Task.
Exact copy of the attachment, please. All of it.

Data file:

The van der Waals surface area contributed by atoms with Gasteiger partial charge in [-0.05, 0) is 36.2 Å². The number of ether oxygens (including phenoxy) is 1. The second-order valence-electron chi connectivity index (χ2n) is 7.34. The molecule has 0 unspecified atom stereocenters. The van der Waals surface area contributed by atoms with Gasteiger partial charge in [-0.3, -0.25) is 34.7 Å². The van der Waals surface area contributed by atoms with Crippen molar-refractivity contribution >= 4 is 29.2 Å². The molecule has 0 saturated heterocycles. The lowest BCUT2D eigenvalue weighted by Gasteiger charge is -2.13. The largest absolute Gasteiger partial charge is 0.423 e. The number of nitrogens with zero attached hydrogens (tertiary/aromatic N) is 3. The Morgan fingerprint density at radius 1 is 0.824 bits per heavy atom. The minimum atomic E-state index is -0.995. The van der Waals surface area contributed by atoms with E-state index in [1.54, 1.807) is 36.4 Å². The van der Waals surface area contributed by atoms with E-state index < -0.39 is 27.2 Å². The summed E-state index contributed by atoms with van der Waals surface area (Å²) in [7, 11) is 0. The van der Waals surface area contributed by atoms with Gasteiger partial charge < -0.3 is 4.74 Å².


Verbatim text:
The van der Waals surface area contributed by atoms with Gasteiger partial charge in [-0.05, 0) is 36.2 Å². The number of ether oxygens (including phenoxy) is 1. The second-order valence-electron chi connectivity index (χ2n) is 7.34. The molecule has 0 unspecified atom stereocenters. The van der Waals surface area contributed by atoms with Gasteiger partial charge in [-0.3, -0.25) is 34.7 Å². The van der Waals surface area contributed by atoms with Crippen molar-refractivity contribution >= 4 is 29.2 Å². The molecule has 0 saturated heterocycles. The lowest BCUT2D eigenvalue weighted by Gasteiger charge is -2.13. The largest absolute Gasteiger partial charge is 0.423 e. The number of nitrogens with zero attached hydrogens (tertiary/aromatic N) is 3. The Morgan fingerprint density at radius 1 is 0.824 bits per heavy atom. The minimum atomic E-state index is -0.995. The van der Waals surface area contributed by atoms with E-state index in [1.54, 1.807) is 36.4 Å². The van der Waals surface area contributed by atoms with E-state index < -0.39 is 27.2 Å². The summed E-state index contributed by atoms with van der Waals surface area (Å²) in [7, 11) is 0. The van der Waals surface area contributed by atoms with Gasteiger partial charge < -0.3 is 4.74 Å².